William McCullagh TorrensWilliam Torrens McCullagh Torrens (13 October 1813 – 26 April 1894) was an Irish Liberal politician, who sat in the House of Commons for English constituencies variously between 1848 and 1885.
Torrens was the son of James McCullagh of Greenfield, Dublin, and his wife Jane Torrens, daughter of Andrew Torrens of Dublin. He was educated at Trinity College, Dublin. In 1835 he was Assistant Commissioner of the Irish Poor Inquiry and was called to the bar in Ireland in 1836. He was an original member of the Anti-Corn Law League founded in 1838. In 1846 he was private secretary to Henry Labouchere when he was Chief Secretary for Ireland.
Torrens stood for parliament unsuccessfully at Dundalk in 1847 but was seated as Member of Parliament on petition in March 1848. He held the seat until 1852 when he stood unsuccessfully for Yarmouth.
Torrens was called to the bar at Lincoln's Inn in 1855. He was elected MP for Yarmouth in 1857 but his election was declared void on petition. In 1863 he adopted the additional surname Torrens. In 1865 he was elected MP for Finsbury. He held the seat until 1885. He introduced in 1866 the "Artisans and Labourers Dwelling Bill" and carried the lodger franchise in the Reform Act 1867. He obtained a Select Committee on Extradition in 1869 and in 1874 brought in and carried the Building Societies Bill.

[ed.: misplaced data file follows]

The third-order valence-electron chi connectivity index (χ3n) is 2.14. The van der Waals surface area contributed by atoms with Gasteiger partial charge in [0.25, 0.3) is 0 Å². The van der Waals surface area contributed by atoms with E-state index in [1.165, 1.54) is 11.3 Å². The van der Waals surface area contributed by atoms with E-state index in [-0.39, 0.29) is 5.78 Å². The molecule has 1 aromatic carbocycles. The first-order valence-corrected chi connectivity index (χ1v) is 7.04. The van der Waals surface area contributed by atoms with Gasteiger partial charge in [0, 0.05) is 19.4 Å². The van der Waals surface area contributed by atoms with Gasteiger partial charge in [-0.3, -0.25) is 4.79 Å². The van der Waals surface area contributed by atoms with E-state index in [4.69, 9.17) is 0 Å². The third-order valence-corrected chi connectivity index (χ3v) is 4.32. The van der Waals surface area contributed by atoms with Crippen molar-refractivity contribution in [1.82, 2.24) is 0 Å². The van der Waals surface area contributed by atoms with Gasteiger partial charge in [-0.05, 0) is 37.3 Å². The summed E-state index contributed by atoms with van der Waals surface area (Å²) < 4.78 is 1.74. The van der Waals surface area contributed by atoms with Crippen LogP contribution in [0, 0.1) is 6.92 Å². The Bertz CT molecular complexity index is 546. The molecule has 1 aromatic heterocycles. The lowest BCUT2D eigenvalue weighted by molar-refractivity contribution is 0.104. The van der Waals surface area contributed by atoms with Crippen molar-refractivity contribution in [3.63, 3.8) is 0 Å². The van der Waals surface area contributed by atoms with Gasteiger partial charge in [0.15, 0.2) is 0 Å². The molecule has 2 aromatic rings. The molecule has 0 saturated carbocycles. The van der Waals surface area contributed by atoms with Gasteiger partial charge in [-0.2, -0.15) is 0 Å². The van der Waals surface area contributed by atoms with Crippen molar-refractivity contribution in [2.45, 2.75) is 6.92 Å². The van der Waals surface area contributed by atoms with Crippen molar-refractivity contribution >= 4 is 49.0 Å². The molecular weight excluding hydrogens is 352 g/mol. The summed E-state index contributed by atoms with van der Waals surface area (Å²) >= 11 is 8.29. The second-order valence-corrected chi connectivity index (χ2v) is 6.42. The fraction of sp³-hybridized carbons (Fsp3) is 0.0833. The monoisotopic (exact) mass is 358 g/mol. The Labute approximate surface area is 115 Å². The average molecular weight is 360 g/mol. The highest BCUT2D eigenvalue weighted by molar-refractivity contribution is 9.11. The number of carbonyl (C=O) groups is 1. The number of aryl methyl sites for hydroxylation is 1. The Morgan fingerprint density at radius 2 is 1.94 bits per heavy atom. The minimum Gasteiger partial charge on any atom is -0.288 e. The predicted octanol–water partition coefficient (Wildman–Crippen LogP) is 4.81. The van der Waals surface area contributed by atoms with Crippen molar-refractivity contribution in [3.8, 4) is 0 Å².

Torrens published a number of works including *''Lectures on the Use and Study of History'' *''Life of Lord Melbourne'' *''Industrial History of Free Nations'' *''Empire in Asia'' *''Memoirs of Wellesley''
Torrens died at the age of 80 after being knocked down by a hansom cab.
Torrens married firstly Margaret Henrietta Gray daughter of John Gray of Claremorris, County Mayo in 1836. She died in 1873 and he married secondly Emily Harrison, daughter of William Harrison of Leamington in 1878. Provided by Wikipedia